• So it comes down to should or shouldn’t we label. It might help consumers make more informed decisions about their food and supporters say non-GMO locally grown food can certainly sustain the population. Opponents say that there is no way non-GMO food can sustain the world and GM corn and soy are so prevalent that even trusted organic food supplier, Whole Foods, admitted to stocking items that contained them. And that technological advancements aren’t going anywhere.
  • During my stakeholder interviews it was clear that whether they were in support of or opposed food labeling everyone wants to feed the growing population with a safe and healthy product. However, different people view food in different ways and a lot of it comes down to personal preference and how your upbringing around agriculture shaped their viewpoints. My expert, BarretKirwan, is a professor in ACE and grew up on a conventional farm in Idaho. My stakeholder, Wes King, is the policy director for the Illinois Stewardship Alliance and he’s a 2nd generation organic gardner.
  • Ultimately, both sides are focused on producing a safe and healthy food supply, but want to use different methods and feel very strongly about their viewpoints. The government feels pressure for a regulatory labeling system, however much research and education is needed to balance the debate and find a solution.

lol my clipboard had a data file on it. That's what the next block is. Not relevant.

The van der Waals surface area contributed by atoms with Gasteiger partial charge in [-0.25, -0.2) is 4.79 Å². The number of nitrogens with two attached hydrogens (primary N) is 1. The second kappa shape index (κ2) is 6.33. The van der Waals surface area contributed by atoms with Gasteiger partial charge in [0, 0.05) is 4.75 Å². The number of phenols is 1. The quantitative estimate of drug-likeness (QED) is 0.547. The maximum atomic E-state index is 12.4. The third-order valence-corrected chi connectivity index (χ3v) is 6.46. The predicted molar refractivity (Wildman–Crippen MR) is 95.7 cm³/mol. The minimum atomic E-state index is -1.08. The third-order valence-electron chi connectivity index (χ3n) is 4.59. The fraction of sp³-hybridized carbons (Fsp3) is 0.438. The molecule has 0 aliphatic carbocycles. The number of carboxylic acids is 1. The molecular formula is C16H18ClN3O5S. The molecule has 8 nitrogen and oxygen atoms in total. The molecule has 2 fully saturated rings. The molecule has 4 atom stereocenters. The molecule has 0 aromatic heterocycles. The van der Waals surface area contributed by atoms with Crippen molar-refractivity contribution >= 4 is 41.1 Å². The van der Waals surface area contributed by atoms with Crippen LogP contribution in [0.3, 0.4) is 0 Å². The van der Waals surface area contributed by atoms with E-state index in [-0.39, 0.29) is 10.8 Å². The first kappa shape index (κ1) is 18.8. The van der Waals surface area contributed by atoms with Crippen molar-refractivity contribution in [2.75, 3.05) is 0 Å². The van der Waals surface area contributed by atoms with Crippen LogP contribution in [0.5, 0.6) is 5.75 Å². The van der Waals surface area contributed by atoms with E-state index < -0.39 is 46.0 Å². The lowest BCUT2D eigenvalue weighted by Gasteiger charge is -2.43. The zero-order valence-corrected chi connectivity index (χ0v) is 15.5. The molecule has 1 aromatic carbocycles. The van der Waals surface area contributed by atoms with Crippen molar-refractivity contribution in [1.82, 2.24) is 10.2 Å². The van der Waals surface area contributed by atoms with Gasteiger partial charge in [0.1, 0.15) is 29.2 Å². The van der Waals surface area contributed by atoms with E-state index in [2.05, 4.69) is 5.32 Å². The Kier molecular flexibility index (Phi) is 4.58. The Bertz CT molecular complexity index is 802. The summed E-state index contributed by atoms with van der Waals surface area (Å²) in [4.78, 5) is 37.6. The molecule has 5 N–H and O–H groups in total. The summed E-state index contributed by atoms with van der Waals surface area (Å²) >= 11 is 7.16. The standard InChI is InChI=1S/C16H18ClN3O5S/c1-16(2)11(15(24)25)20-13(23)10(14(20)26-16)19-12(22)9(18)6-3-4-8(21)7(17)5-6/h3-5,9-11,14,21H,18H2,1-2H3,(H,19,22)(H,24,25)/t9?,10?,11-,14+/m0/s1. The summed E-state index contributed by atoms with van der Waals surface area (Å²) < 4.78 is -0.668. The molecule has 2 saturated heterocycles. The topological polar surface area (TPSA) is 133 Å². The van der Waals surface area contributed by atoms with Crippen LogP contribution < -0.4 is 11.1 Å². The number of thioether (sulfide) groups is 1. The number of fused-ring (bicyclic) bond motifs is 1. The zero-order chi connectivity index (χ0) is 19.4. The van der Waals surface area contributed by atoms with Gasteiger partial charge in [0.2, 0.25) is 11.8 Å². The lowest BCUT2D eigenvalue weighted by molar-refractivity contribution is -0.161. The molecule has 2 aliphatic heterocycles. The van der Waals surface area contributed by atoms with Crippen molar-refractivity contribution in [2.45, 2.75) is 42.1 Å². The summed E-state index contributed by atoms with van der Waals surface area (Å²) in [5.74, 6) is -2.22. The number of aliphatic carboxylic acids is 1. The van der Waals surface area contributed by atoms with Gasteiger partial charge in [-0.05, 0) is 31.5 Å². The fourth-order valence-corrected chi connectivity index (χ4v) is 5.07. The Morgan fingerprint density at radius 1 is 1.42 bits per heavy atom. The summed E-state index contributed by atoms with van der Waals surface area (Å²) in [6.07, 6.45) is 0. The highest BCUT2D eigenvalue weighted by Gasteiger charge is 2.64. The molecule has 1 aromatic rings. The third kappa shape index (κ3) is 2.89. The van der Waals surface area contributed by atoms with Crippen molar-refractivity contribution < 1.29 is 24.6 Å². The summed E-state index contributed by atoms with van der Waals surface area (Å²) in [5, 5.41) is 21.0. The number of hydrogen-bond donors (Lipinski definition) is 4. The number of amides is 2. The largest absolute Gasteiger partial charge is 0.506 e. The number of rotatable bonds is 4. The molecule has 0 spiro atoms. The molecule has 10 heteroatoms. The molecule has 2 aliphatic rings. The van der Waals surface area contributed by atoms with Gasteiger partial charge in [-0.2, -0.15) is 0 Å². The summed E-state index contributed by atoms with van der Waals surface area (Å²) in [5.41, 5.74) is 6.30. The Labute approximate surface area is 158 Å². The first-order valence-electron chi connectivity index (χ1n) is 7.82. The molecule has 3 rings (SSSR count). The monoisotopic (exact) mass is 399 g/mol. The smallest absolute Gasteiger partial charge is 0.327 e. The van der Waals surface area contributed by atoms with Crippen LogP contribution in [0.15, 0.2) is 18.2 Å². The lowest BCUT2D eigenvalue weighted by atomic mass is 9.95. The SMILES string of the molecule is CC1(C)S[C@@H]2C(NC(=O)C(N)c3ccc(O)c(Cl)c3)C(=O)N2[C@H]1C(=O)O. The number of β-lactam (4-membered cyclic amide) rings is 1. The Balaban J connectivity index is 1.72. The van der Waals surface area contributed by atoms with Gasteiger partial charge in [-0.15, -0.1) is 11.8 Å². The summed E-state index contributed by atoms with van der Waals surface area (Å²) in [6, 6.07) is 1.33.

• GM Food Labeling

    1. 1. + Keeping it real…. GMO labeling
    2. 2. + What if…..
    3. 3. + Background  Voluntary  FDA “This policy states that the FDA has no basis for concluding that bioengineered foods differ from other foods in any meaningful or uniform way, or that foods developed by the new techniques present any different or greater safety concern.”
    4. 4. + So what’s the issue? Supporters Opponents  High allergen risk  Feedingthe growing population  Wildlife interaction  Technology
    5. 5. + Good & Bad Allergen risk and the peanut
    6. 6. +To label or not to labelOne small step in the fight forsafer food.One small speed bump fortechnological advancement.
    7. 7. + Differing viewpoints  Expert – Barret Kirwan “Those who believe this [non-GMO sustainability] are completely missing the big picture. Locally grown , non- GMO food is beside the point and will never feed the growing population because it’s less productive. There is no need to label our food.”  Stakeholder – Wes King “There has been a lot of hype over the years that GM products in food will add to sustainability and productivity, but I see little evidence of this. The FDA won’t label because their ultimate worry is that it will require an overwhelming consumer decision and they won’t purchase GM products.”
    8. 8. + Finding a balance Both sides want the same thing, but with different methods. Label No label